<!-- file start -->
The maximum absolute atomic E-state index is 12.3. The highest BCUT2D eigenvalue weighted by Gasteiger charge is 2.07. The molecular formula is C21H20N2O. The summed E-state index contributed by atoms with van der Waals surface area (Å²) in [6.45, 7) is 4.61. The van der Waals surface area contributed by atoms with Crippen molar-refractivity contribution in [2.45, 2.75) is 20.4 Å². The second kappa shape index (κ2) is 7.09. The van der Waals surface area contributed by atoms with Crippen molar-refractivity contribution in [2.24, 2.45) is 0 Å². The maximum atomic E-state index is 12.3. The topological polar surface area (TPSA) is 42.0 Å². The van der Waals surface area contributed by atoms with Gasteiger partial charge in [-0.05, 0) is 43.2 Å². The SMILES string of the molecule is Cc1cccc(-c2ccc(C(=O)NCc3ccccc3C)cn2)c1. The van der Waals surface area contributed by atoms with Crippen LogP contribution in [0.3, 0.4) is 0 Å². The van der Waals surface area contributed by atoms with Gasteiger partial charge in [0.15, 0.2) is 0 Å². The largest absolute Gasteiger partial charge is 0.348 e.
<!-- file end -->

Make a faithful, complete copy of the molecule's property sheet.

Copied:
The maximum absolute atomic E-state index is 12.3. The highest BCUT2D eigenvalue weighted by Gasteiger charge is 2.07. The molecular formula is C21H20N2O. The summed E-state index contributed by atoms with van der Waals surface area (Å²) in [6.45, 7) is 4.61. The van der Waals surface area contributed by atoms with Crippen molar-refractivity contribution in [2.45, 2.75) is 20.4 Å². The second kappa shape index (κ2) is 7.09. The van der Waals surface area contributed by atoms with Crippen molar-refractivity contribution in [2.24, 2.45) is 0 Å². The maximum atomic E-state index is 12.3. The topological polar surface area (TPSA) is 42.0 Å². The van der Waals surface area contributed by atoms with Gasteiger partial charge in [-0.05, 0) is 43.2 Å². The SMILES string of the molecule is Cc1cccc(-c2ccc(C(=O)NCc3ccccc3C)cn2)c1. The van der Waals surface area contributed by atoms with Crippen LogP contribution in [0.3, 0.4) is 0 Å². The van der Waals surface area contributed by atoms with Gasteiger partial charge in [0.15, 0.2) is 0 Å². The largest absolute Gasteiger partial charge is 0.348 e.